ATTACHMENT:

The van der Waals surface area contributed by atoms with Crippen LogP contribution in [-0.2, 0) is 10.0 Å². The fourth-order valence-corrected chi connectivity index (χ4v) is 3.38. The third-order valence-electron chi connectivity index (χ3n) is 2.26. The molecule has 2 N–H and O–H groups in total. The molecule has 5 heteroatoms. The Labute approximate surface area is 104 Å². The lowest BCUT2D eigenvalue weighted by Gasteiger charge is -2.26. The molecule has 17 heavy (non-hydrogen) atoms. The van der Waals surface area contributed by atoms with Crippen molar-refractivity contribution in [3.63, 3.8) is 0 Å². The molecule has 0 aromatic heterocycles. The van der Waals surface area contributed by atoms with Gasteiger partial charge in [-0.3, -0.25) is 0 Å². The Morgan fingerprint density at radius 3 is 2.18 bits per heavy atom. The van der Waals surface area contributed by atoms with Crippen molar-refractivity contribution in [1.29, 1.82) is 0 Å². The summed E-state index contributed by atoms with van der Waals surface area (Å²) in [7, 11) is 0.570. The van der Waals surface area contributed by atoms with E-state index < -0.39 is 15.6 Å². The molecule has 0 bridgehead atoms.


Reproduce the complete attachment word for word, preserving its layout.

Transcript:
The van der Waals surface area contributed by atoms with Crippen LogP contribution in [-0.2, 0) is 10.0 Å². The fourth-order valence-corrected chi connectivity index (χ4v) is 3.38. The third-order valence-electron chi connectivity index (χ3n) is 2.26. The molecule has 2 N–H and O–H groups in total. The molecule has 5 heteroatoms. The Labute approximate surface area is 104 Å². The lowest BCUT2D eigenvalue weighted by Gasteiger charge is -2.26. The molecule has 17 heavy (non-hydrogen) atoms. The van der Waals surface area contributed by atoms with Crippen molar-refractivity contribution in [3.63, 3.8) is 0 Å². The molecule has 0 aromatic heterocycles. The van der Waals surface area contributed by atoms with Gasteiger partial charge in [-0.3, -0.25) is 0 Å². The Morgan fingerprint density at radius 3 is 2.18 bits per heavy atom. The van der Waals surface area contributed by atoms with Crippen molar-refractivity contribution in [1.29, 1.82) is 0 Å². The summed E-state index contributed by atoms with van der Waals surface area (Å²) in [7, 11) is 0.570. The van der Waals surface area contributed by atoms with E-state index < -0.39 is 15.6 Å². The molecule has 0 bridgehead atoms.